Have your say in downtown’s future
The Watsonville Downtown plan needs attention. Watsonville is an agricultural town. Walker Street, running through a busy industrial area, is its backbone. Please do not reimagine the Walker Street area. We do need good, safe access from the train depot to Main Street. There must be a clear passage for the many trucks that are part of our thriving industry. We want our citizens to be safe. We do not need hip beer gardens, gathering spots or single-pour coffee roasters on Walker Street. There are plenty of spaces for restaurants on Main Street.
Our agricultural industry needs to be lauded, heralded, honored and protected. We do not need to be a Capitola, a Walnut Creek, a tourist destination, or a tech hub. Watsonville is a place with a rare culture of Agriculture. We need to develop ourselves honestly and proudly as who we are. We can be the agricultural town role model. A place that feeds the country, and houses and nurtures the people that grow the food. With dignity.
We have a downtown area that can be vibrant. We can have an electric zero-emission train that brings us to the world and the world to us. We can attract technology here that specializes in agriculture. We can have markets that sell the amazing produce that is grown here. We can support ourselves and become a thriving influence on the nation. Please support our citizens and our culture, agriculture.
Judy Gittelsohn, Watsonville
A deceptive countermeasure
At a special Watsonville City Council meeting on July 7, the council on a 4-3 vote decided to put a pro-sprawl initiative on the November ballot. This deceptive measure contains virtually the same language as the initiative to extend the timeline of the existing Measure U Urban Limit Line which the Committee for Planned Growth and Farmland Protection qualified for the ballot. We collected more than 3,000 signatures of people who want to see infill development and are opposed to urban sprawl. But the city’s initiative contains a provision that allows the City Council to break the Urban Limit Line for almost any reason during its forthcoming general plan update. It is an attempt to confuse voters, and must be defeated. Fifty-four cities and jurisdictions in the Bay Area and the Central Coast have done what we are proposing: renew our existing Urban Limit Line. Only our initiative will protect farmland from urban sprawl.
Sam Earnshaw, Watsonville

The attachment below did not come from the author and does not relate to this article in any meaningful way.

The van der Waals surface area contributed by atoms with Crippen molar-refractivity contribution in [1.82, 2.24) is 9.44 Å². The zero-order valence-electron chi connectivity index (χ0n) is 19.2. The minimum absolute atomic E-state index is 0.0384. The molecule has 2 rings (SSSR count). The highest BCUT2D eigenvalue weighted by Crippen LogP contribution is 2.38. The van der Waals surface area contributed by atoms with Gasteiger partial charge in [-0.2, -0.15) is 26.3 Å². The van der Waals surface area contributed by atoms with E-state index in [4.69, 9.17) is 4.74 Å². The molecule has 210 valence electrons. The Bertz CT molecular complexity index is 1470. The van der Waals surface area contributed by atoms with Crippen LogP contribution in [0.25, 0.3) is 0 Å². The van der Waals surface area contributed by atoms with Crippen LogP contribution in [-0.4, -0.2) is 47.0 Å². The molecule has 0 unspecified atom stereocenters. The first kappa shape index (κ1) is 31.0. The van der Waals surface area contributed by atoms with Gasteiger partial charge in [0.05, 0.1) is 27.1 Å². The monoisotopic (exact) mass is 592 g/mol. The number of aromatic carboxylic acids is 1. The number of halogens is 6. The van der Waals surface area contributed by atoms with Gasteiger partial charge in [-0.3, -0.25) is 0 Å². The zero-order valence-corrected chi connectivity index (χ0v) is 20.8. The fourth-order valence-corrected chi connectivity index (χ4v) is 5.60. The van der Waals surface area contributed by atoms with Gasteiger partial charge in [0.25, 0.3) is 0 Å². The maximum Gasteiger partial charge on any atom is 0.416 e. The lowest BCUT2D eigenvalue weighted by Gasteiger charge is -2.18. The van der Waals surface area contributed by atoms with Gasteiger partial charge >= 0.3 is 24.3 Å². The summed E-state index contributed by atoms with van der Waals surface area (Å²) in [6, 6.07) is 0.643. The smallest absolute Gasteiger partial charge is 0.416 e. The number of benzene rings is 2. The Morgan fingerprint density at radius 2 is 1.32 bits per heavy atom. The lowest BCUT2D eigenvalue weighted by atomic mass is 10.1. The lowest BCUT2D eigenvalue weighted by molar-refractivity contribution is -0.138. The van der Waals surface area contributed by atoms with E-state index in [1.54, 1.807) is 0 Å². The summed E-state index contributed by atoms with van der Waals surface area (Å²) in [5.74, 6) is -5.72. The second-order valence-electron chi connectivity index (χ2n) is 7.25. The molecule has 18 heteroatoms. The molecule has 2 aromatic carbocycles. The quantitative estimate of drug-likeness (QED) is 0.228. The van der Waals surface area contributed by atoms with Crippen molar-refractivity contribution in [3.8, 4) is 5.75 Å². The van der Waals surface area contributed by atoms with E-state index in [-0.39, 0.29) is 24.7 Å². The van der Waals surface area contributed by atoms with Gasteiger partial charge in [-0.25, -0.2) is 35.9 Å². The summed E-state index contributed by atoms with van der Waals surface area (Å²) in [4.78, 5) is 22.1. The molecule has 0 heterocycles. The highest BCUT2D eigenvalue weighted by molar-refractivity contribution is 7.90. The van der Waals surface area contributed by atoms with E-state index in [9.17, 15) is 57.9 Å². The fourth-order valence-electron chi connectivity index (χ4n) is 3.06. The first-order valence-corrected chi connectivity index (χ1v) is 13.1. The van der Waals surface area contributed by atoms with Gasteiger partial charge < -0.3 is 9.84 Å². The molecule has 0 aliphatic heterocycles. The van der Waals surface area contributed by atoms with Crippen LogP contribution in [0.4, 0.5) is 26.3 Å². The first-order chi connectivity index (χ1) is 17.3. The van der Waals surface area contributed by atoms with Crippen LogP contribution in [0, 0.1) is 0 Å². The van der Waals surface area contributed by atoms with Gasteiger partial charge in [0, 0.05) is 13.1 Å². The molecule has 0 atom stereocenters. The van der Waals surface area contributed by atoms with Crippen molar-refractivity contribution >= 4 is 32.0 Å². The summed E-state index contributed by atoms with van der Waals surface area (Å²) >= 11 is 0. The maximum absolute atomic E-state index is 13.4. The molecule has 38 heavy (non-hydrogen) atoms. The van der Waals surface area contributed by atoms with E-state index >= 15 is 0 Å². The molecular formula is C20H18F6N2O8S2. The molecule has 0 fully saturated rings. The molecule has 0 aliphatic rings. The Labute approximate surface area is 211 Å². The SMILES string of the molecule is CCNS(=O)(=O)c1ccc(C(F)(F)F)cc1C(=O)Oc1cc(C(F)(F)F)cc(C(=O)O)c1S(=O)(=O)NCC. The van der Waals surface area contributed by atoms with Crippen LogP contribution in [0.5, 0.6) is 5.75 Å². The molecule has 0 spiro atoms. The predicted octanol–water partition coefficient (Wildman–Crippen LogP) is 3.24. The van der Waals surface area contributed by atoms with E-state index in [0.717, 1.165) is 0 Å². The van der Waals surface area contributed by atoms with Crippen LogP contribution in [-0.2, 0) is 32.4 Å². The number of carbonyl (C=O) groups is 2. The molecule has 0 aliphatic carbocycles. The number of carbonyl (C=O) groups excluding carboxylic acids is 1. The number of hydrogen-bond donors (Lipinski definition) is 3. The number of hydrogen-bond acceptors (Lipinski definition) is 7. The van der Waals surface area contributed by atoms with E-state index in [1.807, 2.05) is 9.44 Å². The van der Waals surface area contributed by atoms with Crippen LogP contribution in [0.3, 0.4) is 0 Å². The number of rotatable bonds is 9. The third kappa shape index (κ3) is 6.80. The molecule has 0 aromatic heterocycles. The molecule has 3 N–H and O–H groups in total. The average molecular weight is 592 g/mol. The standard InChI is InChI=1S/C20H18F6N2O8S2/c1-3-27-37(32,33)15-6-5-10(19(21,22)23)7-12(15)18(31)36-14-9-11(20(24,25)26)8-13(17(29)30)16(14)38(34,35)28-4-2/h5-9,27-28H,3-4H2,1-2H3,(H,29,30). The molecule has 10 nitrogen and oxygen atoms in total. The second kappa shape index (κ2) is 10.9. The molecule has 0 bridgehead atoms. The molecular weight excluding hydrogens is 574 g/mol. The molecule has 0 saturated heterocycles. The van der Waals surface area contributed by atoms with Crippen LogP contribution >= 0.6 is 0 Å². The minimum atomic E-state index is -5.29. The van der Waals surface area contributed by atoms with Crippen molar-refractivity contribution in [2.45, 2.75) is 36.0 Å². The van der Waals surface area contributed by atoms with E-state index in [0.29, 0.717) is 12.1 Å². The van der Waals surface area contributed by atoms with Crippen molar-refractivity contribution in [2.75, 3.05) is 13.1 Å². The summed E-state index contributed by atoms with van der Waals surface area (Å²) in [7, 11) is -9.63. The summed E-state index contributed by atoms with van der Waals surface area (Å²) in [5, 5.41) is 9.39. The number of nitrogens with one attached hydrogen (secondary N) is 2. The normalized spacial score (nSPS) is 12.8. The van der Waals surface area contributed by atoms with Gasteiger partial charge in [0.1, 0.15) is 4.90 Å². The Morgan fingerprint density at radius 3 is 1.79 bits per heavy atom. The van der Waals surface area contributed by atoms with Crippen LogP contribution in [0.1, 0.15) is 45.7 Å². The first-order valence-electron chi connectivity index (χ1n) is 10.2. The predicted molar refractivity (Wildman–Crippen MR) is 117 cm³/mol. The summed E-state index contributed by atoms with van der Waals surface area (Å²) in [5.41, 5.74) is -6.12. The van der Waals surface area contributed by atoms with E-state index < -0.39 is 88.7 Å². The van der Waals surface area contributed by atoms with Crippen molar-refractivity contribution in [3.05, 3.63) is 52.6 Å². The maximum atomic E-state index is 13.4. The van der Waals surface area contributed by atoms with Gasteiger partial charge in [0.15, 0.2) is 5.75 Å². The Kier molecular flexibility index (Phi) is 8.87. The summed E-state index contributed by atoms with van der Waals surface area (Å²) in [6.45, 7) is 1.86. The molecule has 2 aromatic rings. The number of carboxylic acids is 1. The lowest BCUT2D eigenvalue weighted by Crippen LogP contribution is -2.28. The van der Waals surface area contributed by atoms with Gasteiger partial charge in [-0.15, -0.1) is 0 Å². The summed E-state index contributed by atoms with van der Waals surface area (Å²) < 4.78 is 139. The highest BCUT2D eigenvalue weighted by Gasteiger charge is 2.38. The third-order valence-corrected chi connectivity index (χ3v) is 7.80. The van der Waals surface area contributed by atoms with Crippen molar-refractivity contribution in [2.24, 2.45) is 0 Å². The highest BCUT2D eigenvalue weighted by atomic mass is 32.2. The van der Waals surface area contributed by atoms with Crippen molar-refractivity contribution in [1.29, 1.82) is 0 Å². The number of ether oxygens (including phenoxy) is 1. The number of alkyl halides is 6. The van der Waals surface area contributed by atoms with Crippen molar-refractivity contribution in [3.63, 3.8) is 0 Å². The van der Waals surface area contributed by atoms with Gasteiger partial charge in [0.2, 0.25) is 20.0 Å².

Our historical hubris blinds us
Juan Rodríguez Cabrillo had no respect or love for the Ohlone. He expected total obedience to help him build ships for the greater glory of the Spanish king. He was a human trafficker. He brought disease and death to countless thousands of Indigenous people. If you did not submit to Catholicism, you were beaten. He died of gangrene on a beach on the coast of San Diego County. He had nothing to do with our community college. His name is an embarrassment.
Charles Watson came to our community in the 1850s from Texas. He brought his slave with him. He wanted California to become a confederate state. He tried to take the Rodriguez land grant away from them in court and lost. He got appointed to the state legislature and was thrown out for drunkenness and fighting. He left our community in the early 1860s and went to Nevada to cash in on the silver mining boom. He died in poverty and alone a few years later. This is the disgraceful mam for whom the city is named. We can do much better. This is not about blood on our hands. This is about justice being done to right the wrongs of others. This is about the public good.
I am proud to be a resident of Watsonville. I know we need change. Our community college is about our community. Let us rename it Natural Bridges College in honor of our beautiful natural feature, as that is what a community college does: provide a link to the students’ past and their future. And how about Strawberryville for the new name of our city? It is our most famous product, and it buries Charles Watson in the disgraced Confederate grave of history where he belongs.
Steve Trujillo, Cabrillo College Board of Trustees
Dr. Farhat-Holzman is misguided
“Religion is once more threatening democracy today.” Once again, Dr. Farhat-Holzman is on another rant. She suggests that the courts are packed with Republican-nominated judges, and that is the root of U.S. troubles. I guess the last 30 odd years of the 9th Circuit having been 80% Democratic-appointed judges slipped her mind.
The overturning of Roe v. Wade is the result of those damn Christian fanatics at work … or, just possibly, it’s the flaw in the Roe ruling, that even Ruth Bater Ginsberg said was in fact a flawed decision. She suggests the founding fathers could not have seen the many changes we now endure, but would likely embrace? Do you really think Washington, Jefferson and the others would support the brutal killing of unborn human beings? The “marriage” of two men or women? The term birthing parent rather than mother? The list is too long and frankly too absurd to print here.
My biggest issue with the good doctor is this: religion has nothing to do with the killing of a human being. That beating heart is in fact not an illusion, not a blob of tissue, and not the heart of its mother, but a second person entirely.
If Dr. Farhat-Holzman is in favor of this procedure, she has the right to her own opinion, but not her right to kill the unborn. We cry for the children killed by gun violence but fight to keep killing the unborn? Religion is not threatening our democracy. The callous, uncaring and often poorly educated threaten our democracy. The Ph.d.’s like the good Doctor only throw more wood on that fire.
Dan Misko, Felton
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